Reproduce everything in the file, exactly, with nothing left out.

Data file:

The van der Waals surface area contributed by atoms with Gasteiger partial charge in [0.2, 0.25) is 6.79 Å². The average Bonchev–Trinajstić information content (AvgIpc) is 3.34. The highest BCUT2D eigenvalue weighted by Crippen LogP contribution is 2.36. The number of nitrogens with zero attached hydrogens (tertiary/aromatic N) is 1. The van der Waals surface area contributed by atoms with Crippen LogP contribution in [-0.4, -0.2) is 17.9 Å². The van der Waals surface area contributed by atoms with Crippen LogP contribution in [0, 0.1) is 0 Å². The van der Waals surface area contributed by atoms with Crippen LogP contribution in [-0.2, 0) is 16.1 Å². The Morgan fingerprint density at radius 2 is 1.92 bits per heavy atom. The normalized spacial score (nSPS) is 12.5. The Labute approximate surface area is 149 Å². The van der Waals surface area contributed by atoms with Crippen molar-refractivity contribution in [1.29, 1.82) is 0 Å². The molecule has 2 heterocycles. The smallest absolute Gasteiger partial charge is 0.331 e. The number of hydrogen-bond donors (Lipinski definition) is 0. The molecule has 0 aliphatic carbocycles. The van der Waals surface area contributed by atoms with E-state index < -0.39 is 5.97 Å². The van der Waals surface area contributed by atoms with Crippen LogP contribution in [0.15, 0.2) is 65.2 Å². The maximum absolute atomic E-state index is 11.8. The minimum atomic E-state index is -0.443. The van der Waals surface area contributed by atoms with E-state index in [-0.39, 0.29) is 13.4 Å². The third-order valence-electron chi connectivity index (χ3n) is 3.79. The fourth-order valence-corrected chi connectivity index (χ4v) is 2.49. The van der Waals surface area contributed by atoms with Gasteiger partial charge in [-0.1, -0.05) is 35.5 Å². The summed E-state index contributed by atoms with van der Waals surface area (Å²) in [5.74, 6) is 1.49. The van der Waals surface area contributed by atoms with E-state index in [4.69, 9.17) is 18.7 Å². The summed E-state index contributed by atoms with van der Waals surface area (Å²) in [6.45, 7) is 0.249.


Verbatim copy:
The van der Waals surface area contributed by atoms with Gasteiger partial charge in [0.2, 0.25) is 6.79 Å². The average Bonchev–Trinajstić information content (AvgIpc) is 3.34. The highest BCUT2D eigenvalue weighted by Crippen LogP contribution is 2.36. The number of nitrogens with zero attached hydrogens (tertiary/aromatic N) is 1. The van der Waals surface area contributed by atoms with Crippen LogP contribution in [-0.4, -0.2) is 17.9 Å². The van der Waals surface area contributed by atoms with Crippen LogP contribution in [0, 0.1) is 0 Å². The van der Waals surface area contributed by atoms with Crippen LogP contribution in [-0.2, 0) is 16.1 Å². The Morgan fingerprint density at radius 2 is 1.92 bits per heavy atom. The normalized spacial score (nSPS) is 12.5. The Labute approximate surface area is 149 Å². The van der Waals surface area contributed by atoms with Crippen molar-refractivity contribution in [1.29, 1.82) is 0 Å². The molecule has 2 heterocycles. The smallest absolute Gasteiger partial charge is 0.331 e. The number of hydrogen-bond donors (Lipinski definition) is 0. The molecule has 0 aliphatic carbocycles. The van der Waals surface area contributed by atoms with E-state index < -0.39 is 5.97 Å². The van der Waals surface area contributed by atoms with Crippen LogP contribution in [0.15, 0.2) is 65.2 Å². The maximum absolute atomic E-state index is 11.8. The minimum atomic E-state index is -0.443. The van der Waals surface area contributed by atoms with E-state index in [-0.39, 0.29) is 13.4 Å². The third-order valence-electron chi connectivity index (χ3n) is 3.79. The fourth-order valence-corrected chi connectivity index (χ4v) is 2.49. The van der Waals surface area contributed by atoms with Gasteiger partial charge in [-0.1, -0.05) is 35.5 Å². The summed E-state index contributed by atoms with van der Waals surface area (Å²) in [5.74, 6) is 1.49. The van der Waals surface area contributed by atoms with E-state index in [4.69, 9.17) is 18.7 Å². The summed E-state index contributed by atoms with van der Waals surface area (Å²) in [6.45, 7) is 0.249.